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Posted by Rayan Treehugger on March 23, 2015
Swiss banks obliged to share bank account info

The European Commission and Switzerland have been in talks recently and have finally concluded an agreement that deals with total tax transparency. It is part of the EU’s plan to fight against tax fraud and evasion, which results in the loss of millions of euro each year.

The new tax transparency agreement will finally put an end to EU citizens being able to stash and hide their money away in a Swiss bank account without anyone knowing about it.

The deal has been on the cards for a long time, as talks on this subject have been ongoing for several years, and it now seems that a suitable conclusion has been reached.

Under the new agreement, the Swiss authorities will be obliged to share all the information about bank accounts held in their country that have been opened by EU residents.

This means that Switzerland will have to provide any member state that asks with the full details of their accounts held by residents from that country.

This is set to take place from 2018.

From this point, member states will be sent the names, addresses, tax identification numbers and date of births of each of their residents that has a bank account in Switzerland. This will be in addition to other financial details and the balance of the account, and it will be done on a yearly basis.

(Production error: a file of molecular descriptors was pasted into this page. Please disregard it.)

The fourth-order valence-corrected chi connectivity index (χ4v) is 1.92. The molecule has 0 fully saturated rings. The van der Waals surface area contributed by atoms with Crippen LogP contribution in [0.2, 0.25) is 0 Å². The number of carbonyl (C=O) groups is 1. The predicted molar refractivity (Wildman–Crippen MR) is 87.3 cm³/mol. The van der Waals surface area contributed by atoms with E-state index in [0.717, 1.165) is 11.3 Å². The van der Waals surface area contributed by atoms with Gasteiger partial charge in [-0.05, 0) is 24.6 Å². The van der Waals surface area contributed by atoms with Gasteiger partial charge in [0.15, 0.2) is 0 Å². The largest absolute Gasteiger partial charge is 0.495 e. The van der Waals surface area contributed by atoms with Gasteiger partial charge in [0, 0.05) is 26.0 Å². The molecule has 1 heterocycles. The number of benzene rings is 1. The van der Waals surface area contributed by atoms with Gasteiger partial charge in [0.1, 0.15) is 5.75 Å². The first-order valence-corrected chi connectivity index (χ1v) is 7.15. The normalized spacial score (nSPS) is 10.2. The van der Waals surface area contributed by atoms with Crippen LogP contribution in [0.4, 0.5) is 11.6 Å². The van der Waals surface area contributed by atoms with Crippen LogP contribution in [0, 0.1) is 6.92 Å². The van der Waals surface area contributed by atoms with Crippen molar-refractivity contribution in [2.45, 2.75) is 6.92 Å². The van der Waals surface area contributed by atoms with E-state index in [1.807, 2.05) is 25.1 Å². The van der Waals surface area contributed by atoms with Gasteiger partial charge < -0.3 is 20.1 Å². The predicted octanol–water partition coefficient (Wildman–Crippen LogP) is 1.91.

Commissioner for economic and financial affairs, taxation and customs, Pierre Moscovici, said: “Today we are taking a decisive step towards total tax transparency between Switzerland and the EU. This transparency is vital so that each country receives the tax revenue that it is owed.”

The above is all in line with the new OECD/G20 global standard for the automatic exchange of this type of information.

It is hoped that the EU Council and the Swiss Government sign this agreement before the end of this summer.

This announcement follows the decision to introduce new legislation across the EU28 to force tax authorities to share details of tax rulings with multinational companies every three months.

Source: www.idealista.com, www.accountancylive.com


  • Spain
  • EU
  • Switzerland
  • Swiss bank
  • transparency agreement
  • tax evasion
  • automatic exchange of tax details


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